“If it was never new, and it never gets old, then it’s a folk song,” the titular musician of Inside Llewyn Davis says in the movie’s first scene. And baseball is a folk song. In Cincinnati, where babies are hoisted on shoulders on Opening Day to watch the heroes of their fathers and grandfathers roll past in review, baseball was never new. And we’re discussing robo-umpires for a sport designed in an era when trundling from Missouri to Oregon in under five months was considered making good time: It never gets old. Folk song.
Folk songs need heroes. They tend to meet tragic ends, but they die trying. They’re working, they’re wielding knives, they’re mightily upset about lost love. Your average folk song is three minutes and thirty seconds of straight complaining, and that’s okay. It’s the long grind of life. It’s real. It’s baseball.
The Usual Chords
The best and rarest modern folk heroes don’t complain; it’s a boringly simple thing to do these days. The instrument is an iPhone, which takes zero minutes of practice to learn, and the sheet music is outrage. What was once the same four frets are now Twitter hashtags and identical viral videos seeping out from every possible social media app from every possible sports entertainment outlet. And so when one of the future stars of every Opening Day Parade for the rest of his life decidedly keeps his mouth shut, both online as well as in the locker room, we become… suspicious. Why is this man, this Joey Votto, not contributing the usual media chords? Is it us? What did we do? Didn’t he love us enough to reach out and complain a little?
We pieced together what we could. Given his expansive vocabulary and penchant for complete sentences when Votto did speak, we suspected high intelligence; there was scattered evidence of a screwball sense of humor. He’d lay low for months and months and then show up on national television in a Mounties uniform. Nothing but highly guarded sentences would suddenly give way to fake-pumping foul balls into opposition crowds. He screamed at umpires, but rarely put his name in for general autograph sessions; he was among the first out of the dugout in a fight, then did his best to calm the waters. This is not a shy person.
But he is a… complicated person. To a fanbase whose knowledge of longterm greatness begins and ends with Pete Rose’s Sedamsville accent and every agonizing detail of his hamfisted life decisions, Joey Votto’s rhythm has long been one to which we’ve never been quite able to synch.
Spill the Tea
For an entire generation of Cincinnatians, Joey Votto was never new. But in his steadfast, relative reticence, he never gets old, either. He has been ours, and we his, for thirteen years now… but, truly, are we his? In an age in which, thanks to Snapchat, I currently know more about Derek Dietrich’s car than my own, I could not tell you more than maybe three non-baseball related facts about Votto. He’s been active in the MLB for over a decade and his “Personal Life” entry on Wikipedia totals exactly four sentences, one of which is concerned with who is agent is. That is his right. That’s how he wants it. We don’t have a claim on any of this information. It’s not in Votto’s contract to spill the tea on family weddings and who his favorite Avenger is.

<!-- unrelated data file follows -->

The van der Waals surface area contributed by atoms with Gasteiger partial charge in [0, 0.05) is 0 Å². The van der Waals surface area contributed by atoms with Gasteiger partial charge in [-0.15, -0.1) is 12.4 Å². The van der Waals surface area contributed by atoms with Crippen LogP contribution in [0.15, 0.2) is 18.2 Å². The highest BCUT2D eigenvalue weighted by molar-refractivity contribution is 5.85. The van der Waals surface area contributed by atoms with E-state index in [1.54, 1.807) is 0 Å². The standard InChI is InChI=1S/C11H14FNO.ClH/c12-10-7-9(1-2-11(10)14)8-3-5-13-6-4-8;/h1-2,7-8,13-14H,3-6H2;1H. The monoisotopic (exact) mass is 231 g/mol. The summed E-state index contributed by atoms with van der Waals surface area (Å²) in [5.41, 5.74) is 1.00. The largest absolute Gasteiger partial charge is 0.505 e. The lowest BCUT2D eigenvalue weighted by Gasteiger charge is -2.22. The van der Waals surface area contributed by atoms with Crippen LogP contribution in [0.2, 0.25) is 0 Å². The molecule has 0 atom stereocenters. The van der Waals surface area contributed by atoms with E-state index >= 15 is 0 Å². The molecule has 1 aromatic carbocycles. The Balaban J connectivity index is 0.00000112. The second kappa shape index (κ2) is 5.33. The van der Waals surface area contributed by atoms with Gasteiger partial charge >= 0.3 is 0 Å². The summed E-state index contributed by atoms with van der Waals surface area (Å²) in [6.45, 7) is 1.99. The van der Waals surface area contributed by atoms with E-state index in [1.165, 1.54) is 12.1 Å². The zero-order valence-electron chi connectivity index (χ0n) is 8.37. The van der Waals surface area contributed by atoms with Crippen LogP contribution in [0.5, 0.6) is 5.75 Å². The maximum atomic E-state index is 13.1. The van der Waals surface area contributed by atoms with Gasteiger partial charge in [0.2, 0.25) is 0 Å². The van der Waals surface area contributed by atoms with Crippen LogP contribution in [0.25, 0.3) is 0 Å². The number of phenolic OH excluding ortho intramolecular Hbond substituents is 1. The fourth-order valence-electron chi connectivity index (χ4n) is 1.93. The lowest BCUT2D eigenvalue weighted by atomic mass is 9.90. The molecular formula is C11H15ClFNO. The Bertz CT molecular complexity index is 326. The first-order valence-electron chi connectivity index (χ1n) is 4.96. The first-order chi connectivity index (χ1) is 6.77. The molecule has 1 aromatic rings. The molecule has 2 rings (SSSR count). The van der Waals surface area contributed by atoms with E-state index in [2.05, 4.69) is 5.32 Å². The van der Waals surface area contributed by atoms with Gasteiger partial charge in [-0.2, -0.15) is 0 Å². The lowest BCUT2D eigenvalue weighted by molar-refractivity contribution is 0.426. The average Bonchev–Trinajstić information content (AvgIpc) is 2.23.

We’re always straining to see more of this person who shows up for hours and hours a shot, 162 times a year, in our living rooms. He’s the one the grandbabies will ask about. He’s the one whose jersey we can buy with confidence because he isn’t going anywhere. He is the one. And we can’t figure him out. Why so few soft-focus interviews? Why so relatively little fan interaction? Why, with the entire ballclub resting on the performance of his bat, has he refused to bend the knee to a splash-it-all Instagram culture? Who is this guy?
Joey Votto has been to the mountaintop of the playoffs, but was stopped short of the Series; he was two points away from becoming the league’s MVP in the same year his team finished last in the division. Objectively speaking, there is no professional success without bitter backwash for him. This is a man who will die trying. He will die trying with or without a ring.
The basis of folk music is repetition, simple melody, steadfast tone. It never gets old because it’s easy to grasp, simple to learn, highly predictable. But where Votto is concerned, we haven’t yet figured out what his spiritual engine is. Nor do we know how his song will end. But perhaps that is the best part of listening to it, participating in it, trading his lyrics with our chorus. Thanks to a vanishingly rare 12 year contract, whatever the lingering notes are, we will hear them together, Votto and you and I.
And on an ordinary day in the first part of February, with the rain dripping into the Ohio mud and the temperature topping 32 degrees, Joey Votto, having sat down in front of a microphone with reporter Jim Day for 94 minutes, played a new chord.
The fact it was major news that Votto spoke with a recorder running for the length of an entire Pixar film should tell you how desperately Reds fans have had to fill in the blanks lo these many years. What unfolded over the next hour and a half was couple’s therapy, with Day standing in for the fandom, and occasionally, the media. It was the interview Reds fans and Votto appreciators have been wishing he would give for a decade.
Get you someone who looks at you the way I look at air molecules in the middle distance while Joey Votto is talking to Jim Day for ninety minutes, because there was no scrolling on my phone while this sucker was unspooling.